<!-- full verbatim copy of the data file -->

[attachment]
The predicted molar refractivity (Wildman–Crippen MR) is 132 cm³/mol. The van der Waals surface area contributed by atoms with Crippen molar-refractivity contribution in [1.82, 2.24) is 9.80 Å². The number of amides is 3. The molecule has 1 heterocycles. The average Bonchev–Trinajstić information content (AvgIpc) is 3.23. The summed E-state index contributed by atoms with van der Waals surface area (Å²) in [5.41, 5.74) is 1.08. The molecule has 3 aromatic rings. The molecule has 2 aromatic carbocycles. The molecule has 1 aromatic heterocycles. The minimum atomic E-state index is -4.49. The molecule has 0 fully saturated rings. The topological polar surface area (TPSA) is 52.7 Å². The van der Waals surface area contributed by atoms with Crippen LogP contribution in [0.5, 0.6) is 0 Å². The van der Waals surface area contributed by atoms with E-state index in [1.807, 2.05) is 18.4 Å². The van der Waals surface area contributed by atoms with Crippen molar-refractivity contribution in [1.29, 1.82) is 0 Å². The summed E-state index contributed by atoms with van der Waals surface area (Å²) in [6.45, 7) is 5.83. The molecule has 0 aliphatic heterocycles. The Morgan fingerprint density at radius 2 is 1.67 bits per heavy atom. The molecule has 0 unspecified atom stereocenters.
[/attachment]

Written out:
The predicted molar refractivity (Wildman–Crippen MR) is 132 cm³/mol. The van der Waals surface area contributed by atoms with Crippen molar-refractivity contribution in [1.82, 2.24) is 9.80 Å². The number of amides is 3. The molecule has 1 heterocycles. The average Bonchev–Trinajstić information content (AvgIpc) is 3.23. The summed E-state index contributed by atoms with van der Waals surface area (Å²) in [5.41, 5.74) is 1.08. The molecule has 3 aromatic rings. The molecule has 2 aromatic carbocycles. The molecule has 1 aromatic heterocycles. The minimum atomic E-state index is -4.49. The molecule has 0 fully saturated rings. The topological polar surface area (TPSA) is 52.7 Å². The van der Waals surface area contributed by atoms with Crippen LogP contribution in [0.5, 0.6) is 0 Å². The van der Waals surface area contributed by atoms with E-state index in [1.807, 2.05) is 18.4 Å². The van der Waals surface area contributed by atoms with Crippen molar-refractivity contribution in [1.29, 1.82) is 0 Å². The summed E-state index contributed by atoms with van der Waals surface area (Å²) in [6.45, 7) is 5.83. The molecule has 0 aliphatic heterocycles. The Morgan fingerprint density at radius 2 is 1.67 bits per heavy atom. The molecule has 0 unspecified atom stereocenters.